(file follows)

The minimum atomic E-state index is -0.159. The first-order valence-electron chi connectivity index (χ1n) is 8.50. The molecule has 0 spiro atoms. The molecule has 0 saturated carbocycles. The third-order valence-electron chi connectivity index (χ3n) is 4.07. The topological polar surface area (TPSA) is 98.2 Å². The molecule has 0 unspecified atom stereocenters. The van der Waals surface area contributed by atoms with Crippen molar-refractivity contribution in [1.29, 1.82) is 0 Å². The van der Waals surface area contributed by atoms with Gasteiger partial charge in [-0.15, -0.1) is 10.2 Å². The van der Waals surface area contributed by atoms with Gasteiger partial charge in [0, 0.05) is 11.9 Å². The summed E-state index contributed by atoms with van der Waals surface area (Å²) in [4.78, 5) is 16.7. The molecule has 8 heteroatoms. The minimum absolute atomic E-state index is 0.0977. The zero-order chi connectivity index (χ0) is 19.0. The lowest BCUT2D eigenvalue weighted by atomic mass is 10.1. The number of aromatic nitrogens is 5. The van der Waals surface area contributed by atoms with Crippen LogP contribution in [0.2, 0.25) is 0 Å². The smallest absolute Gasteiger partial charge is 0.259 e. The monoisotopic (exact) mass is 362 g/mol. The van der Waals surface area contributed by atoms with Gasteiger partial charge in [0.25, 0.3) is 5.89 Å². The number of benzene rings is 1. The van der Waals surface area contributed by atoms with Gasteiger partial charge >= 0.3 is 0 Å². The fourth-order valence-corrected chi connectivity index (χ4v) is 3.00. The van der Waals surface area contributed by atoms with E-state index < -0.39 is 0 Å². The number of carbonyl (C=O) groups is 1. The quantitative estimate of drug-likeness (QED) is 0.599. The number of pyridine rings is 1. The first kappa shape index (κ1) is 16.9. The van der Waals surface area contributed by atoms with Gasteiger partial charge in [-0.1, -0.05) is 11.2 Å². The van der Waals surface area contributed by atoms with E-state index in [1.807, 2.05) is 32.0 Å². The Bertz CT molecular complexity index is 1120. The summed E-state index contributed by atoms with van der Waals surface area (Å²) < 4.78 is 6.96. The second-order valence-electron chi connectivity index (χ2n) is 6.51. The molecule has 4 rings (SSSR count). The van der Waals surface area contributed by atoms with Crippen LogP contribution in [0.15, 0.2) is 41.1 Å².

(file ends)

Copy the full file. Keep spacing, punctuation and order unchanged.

The minimum atomic E-state index is -0.159. The first-order valence-electron chi connectivity index (χ1n) is 8.50. The molecule has 0 spiro atoms. The molecule has 0 saturated carbocycles. The third-order valence-electron chi connectivity index (χ3n) is 4.07. The topological polar surface area (TPSA) is 98.2 Å². The molecule has 0 unspecified atom stereocenters. The van der Waals surface area contributed by atoms with Crippen molar-refractivity contribution in [1.29, 1.82) is 0 Å². The van der Waals surface area contributed by atoms with Gasteiger partial charge in [-0.15, -0.1) is 10.2 Å². The van der Waals surface area contributed by atoms with Gasteiger partial charge in [0, 0.05) is 11.9 Å². The summed E-state index contributed by atoms with van der Waals surface area (Å²) in [4.78, 5) is 16.7. The molecule has 8 heteroatoms. The minimum absolute atomic E-state index is 0.0977. The zero-order chi connectivity index (χ0) is 19.0. The lowest BCUT2D eigenvalue weighted by atomic mass is 10.1. The number of aromatic nitrogens is 5. The van der Waals surface area contributed by atoms with Crippen LogP contribution in [0.2, 0.25) is 0 Å². The smallest absolute Gasteiger partial charge is 0.259 e. The monoisotopic (exact) mass is 362 g/mol. The van der Waals surface area contributed by atoms with Gasteiger partial charge in [0.25, 0.3) is 5.89 Å². The number of benzene rings is 1. The van der Waals surface area contributed by atoms with Gasteiger partial charge >= 0.3 is 0 Å². The fourth-order valence-corrected chi connectivity index (χ4v) is 3.00. The van der Waals surface area contributed by atoms with E-state index < -0.39 is 0 Å². The number of carbonyl (C=O) groups is 1. The quantitative estimate of drug-likeness (QED) is 0.599. The number of pyridine rings is 1. The first kappa shape index (κ1) is 16.9. The van der Waals surface area contributed by atoms with Gasteiger partial charge in [-0.1, -0.05) is 11.2 Å². The van der Waals surface area contributed by atoms with E-state index in [1.807, 2.05) is 32.0 Å². The Bertz CT molecular complexity index is 1120. The summed E-state index contributed by atoms with van der Waals surface area (Å²) < 4.78 is 6.96. The second-order valence-electron chi connectivity index (χ2n) is 6.51. The molecule has 4 rings (SSSR count). The van der Waals surface area contributed by atoms with Crippen LogP contribution in [0.15, 0.2) is 41.1 Å².